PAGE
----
In other welding news….

Inert gas welding might be getting very interesting in the near future.

The EPA jumps the shark, banning – Argon

Its hard to imagine a more inoffensive substance than Argon. As a noble gas, Argon is chemically inert – it participates in no chemical reactions whatsoever, except under exotic conditions – there are no known chemical compounds which can survive at room temperature which include Argon. Argon is not a greenhouse gas.

But Argon is incredibly useful to industry – among other things, is used as a “shield” gas. Anyone who welds Aluminium or Stainless Steel will be familiar with Argon, which is used with MIG and TIG welders, to blow oxygen away from the electric welding arc, to prevent oxidative damage to the weld joint. Any effort to regulate the use of this harmless substance would do incalculable damage to American industrial competitiveness, for no benefit whatsoever.

So why on Earth would the EPA plan to ban something as inoffensive as Argon? IceAgeNow has a theory – they think Argon is part of a list supplied by a scientifically illiterate NGO, which the EPA plans to rubber stamp.

Rolf left this story in the comments yesterday. While I think that IAN is correct in their theory as to how it got included on the list, if this rule is allowed to go through the eco-cosialists will use it as “proof” that all Argon use must be banned and set about ruining US industry even further (since that is their actual goal).

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4 Responses to In other welding news….

  1. Toastrider says:

    Argon is also used in spectrographic applications; part of my quality control job at my workplace involves doing chemical analysis on aluminum coupons.

    Yeah, I might show this to my boss. I imagine she won’t be too happy.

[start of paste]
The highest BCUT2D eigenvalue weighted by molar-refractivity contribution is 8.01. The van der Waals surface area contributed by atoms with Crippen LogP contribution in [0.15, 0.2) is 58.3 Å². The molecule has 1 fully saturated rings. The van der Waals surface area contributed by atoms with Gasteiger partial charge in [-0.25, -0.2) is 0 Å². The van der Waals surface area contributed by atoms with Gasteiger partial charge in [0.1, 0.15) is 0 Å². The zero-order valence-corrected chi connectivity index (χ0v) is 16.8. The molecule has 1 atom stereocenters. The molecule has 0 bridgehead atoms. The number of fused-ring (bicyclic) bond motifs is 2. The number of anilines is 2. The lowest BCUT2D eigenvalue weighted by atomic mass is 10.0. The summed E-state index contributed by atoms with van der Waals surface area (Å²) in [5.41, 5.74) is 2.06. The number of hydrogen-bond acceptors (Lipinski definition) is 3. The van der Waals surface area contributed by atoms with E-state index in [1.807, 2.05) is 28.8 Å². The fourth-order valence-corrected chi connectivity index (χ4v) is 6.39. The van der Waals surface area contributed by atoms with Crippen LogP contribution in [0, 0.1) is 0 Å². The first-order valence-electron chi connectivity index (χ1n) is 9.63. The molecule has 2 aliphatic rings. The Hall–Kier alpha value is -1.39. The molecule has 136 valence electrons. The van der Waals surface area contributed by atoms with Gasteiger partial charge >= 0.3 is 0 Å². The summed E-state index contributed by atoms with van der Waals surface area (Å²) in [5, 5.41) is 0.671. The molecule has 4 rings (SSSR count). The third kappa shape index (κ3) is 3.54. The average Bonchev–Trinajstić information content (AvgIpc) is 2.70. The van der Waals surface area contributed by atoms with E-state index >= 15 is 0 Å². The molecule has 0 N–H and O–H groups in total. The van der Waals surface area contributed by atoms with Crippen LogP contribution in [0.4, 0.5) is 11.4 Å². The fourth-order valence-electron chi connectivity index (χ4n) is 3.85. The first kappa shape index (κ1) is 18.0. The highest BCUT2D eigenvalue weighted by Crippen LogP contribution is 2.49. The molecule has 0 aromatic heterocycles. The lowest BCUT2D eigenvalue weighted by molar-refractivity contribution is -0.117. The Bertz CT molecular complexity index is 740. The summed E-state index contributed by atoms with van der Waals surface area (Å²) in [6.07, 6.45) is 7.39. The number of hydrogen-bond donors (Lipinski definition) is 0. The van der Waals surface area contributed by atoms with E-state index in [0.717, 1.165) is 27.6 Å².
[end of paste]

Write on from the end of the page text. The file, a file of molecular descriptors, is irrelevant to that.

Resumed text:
2. Brian says:

    This is pure insanity or a joke. Argon is the third most common gas in the atmosphere. -just under 1%- .93% specifically. It is obtained by supercooling the air and decanting off the various strata- O2, N2, and argon. How could the EPA ‘ban” an element of the periodic table?

    Argon is a chemical element with symbol Ar and atomic number 18. It is in group 18 of the periodic table and is a noble gas.[3] Argon is the third most common gas in the Earth’s atmosphere, at 0.93% (9,300 ppm), making it approximately 23.8 times as abundant as the next most common atmospheric gas, carbon dioxide (390 ppm), and more than 500 times as abundant as the next most common noble gas, neon (18 ppm). Nearly all of this argon is radiogenic argon-40 derived from the decay of potassium-40 in the Earth’s crust. In the universe, argon-36 is by far the most common argon isotope, being the preferred argon isotope produced by stellar nucleosynthesis in supernovas.

  3. Mad Rocket Scientist says:

    I think folks are reading this wrong. The EPA isn’t looking to ban Argon as a whole, but rather just it’s use as an inert ingredient in pesticides.

    It’s still silly, as Argon is about as safely inert as one can get, but I don’t think this is a blanket ban.

  4. Kristophr says:

    Fucking retards. Argon and the other inert gases ( except for slightly radioactive Radon ) are the ultimate in non-reactive materials.

    And 1% of the Earth’s atmospher is Argon. Unter this rule, compressed air becomes a pollutant.

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